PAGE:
Speaking out was never about exposing the man who assaulted me. Rather, it was about exposing my shame, letting it dry out in the sun. I did not wish to be contacted by him or to open a criminal investigation. I am in a loving and peaceful place in my life and I am not willing to sacrifice any more of it for this person I do not know, aside from one night I will never forget. That is my choice. …
When I finally chose to share my story, I did not do so in a vacuum. I was inspired by all the brave women who are now coming forward with their own experiences, despite the many risks associated with speaking out. Survivors are so often re-victimized by a system that demands they prove their purity and innocence. They are asked to provide an unassailable narrative when the event itself is hazy, fragmented, and unspeakable. They are isolated and betrayed by people close to them who doubt their reality or are frustrated by their inability to move on. Their most intimate experiences are made public property. …
I was ready to admit to the ways being sexually assaulted has shaped my sense of self as a woman entering adulthood, compromised my emotional security, and haunted me even during the most joyful periods of my life. I hoped I might inspire others to share, and that forming these connections would assist us all in healing.
Lena Dunham has penned a beautiful essay for Buzzfeed about her decision to write about being raped in college in her book Not That Kind Of Girl. The essay is written somewhat in response to conservative critics who have questioned the validity of her story and have gone out of their way to “disprove” it, including trying to track down the man who raped her. Yesterday, I told you about how one former classmate, who happens to be named “Barry,” the pseudonym used in the book, has been mistaken for Dunham’s attacker. Going forward, new printings of Not That Kind Of Girl will be more clear that “Barry” is a pseudonym; Dunham apologizes for the confusion at the beginning of the essay, calling the resemblance between Real Life Barry and Book Rapist Barry “an unfortunate and surreal coincidence.” Keep reading »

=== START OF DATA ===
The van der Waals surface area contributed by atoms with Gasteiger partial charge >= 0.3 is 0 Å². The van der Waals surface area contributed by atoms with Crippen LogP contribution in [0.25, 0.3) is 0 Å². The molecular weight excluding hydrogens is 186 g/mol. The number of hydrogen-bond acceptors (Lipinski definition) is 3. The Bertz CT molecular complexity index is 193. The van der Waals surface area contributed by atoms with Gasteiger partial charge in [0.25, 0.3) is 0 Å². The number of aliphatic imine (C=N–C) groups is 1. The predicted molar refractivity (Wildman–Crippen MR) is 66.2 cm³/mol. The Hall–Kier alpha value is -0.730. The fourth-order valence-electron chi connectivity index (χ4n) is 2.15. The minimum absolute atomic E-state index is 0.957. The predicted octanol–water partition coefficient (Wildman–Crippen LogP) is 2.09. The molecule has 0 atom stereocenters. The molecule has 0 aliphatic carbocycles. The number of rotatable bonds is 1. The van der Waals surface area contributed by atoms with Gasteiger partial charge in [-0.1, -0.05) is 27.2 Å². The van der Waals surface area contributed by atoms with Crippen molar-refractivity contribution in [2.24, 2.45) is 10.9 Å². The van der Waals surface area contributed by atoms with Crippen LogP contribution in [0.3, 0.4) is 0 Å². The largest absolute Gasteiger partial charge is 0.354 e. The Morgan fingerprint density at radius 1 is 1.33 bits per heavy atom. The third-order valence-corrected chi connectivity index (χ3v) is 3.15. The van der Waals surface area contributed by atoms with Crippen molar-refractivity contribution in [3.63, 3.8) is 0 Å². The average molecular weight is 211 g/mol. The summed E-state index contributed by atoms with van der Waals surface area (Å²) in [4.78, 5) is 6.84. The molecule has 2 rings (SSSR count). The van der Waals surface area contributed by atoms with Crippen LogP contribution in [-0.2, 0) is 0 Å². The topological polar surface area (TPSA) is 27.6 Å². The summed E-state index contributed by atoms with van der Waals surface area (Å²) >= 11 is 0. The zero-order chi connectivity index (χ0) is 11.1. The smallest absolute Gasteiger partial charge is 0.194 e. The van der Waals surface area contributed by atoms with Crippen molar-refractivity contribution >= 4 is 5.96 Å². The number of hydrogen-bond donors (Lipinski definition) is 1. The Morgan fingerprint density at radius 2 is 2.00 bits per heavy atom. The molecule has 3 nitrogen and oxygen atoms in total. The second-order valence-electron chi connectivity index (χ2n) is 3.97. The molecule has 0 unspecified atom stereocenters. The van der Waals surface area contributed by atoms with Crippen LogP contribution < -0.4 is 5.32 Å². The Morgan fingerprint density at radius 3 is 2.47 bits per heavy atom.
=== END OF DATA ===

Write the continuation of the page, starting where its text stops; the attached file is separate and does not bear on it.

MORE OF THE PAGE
Sigh. Here is your daily reminder that human beings can be really, really horrible. Charles C. Johnson (above), a former writer for the conservative Daily Caller and founder of GotNews, published what he claims sources told him is the real name of “Jackie,” the woman featured in Rolling Stone‘s controversial UVA rape article. On Friday, Rolling Stone kinda-sorta retracted the article citing “inconsistencies” in Jackie’s story. Johnson of course doesn’t care that while Jackie’s story allegedly contains inconsistencies (which should have been better reported and fact-checked by Rolling Stone), that does not mean she’s lying about being gang raped by a group of UVA fraternity members. (Rolling Stone edited their letter from the editor and removed the line about their trust in Jackie being “misplaced,” but failed to note the change.) Internet trolls are already ruthless in their treatment of women who have the courage to come forward with allegations of sexual assault; the very fact that Jackie’s story may be in question has made her an easy target for misogynists desperate to beat the drum that women frequently lie about being raped (they don’t). Like those repulsive menaces at 4chan, who are apparently planning on tracking down “Jackie” and releasing personal details about her life. Keep reading »
It’s a little hard to read, but it says “RAPIST.” Luckily for Cosby, the folks who take care of the Walk of Fame have surely cleaned the graffiti off his star by now. The entertainer’s career and reputation, however, remain forever sullied by over 20 allegations of sexual assault and rape. [Instagram]
Earlier today, Rolling Stone dropped one hell of an editor’s note, in regards to a story they had published two weeks earlier — a blistering investigative account of a brutal gang rape that took place at a fraternity house at the University of Virginia. The cowardly note, published on a Friday no less, came after two weeks of thinkpieces from other media outlets pointing out holes in Rolling Stone’s reporting of the events (particularly their decision not to speak with the men Jackie claimed attacked her). From managing editor Will Dana, the note dials back on the claims made by Jackie to reporter Sabrina Erdely, claiming that the magazine’s trust in Jackie was “misplaced.” Keep reading »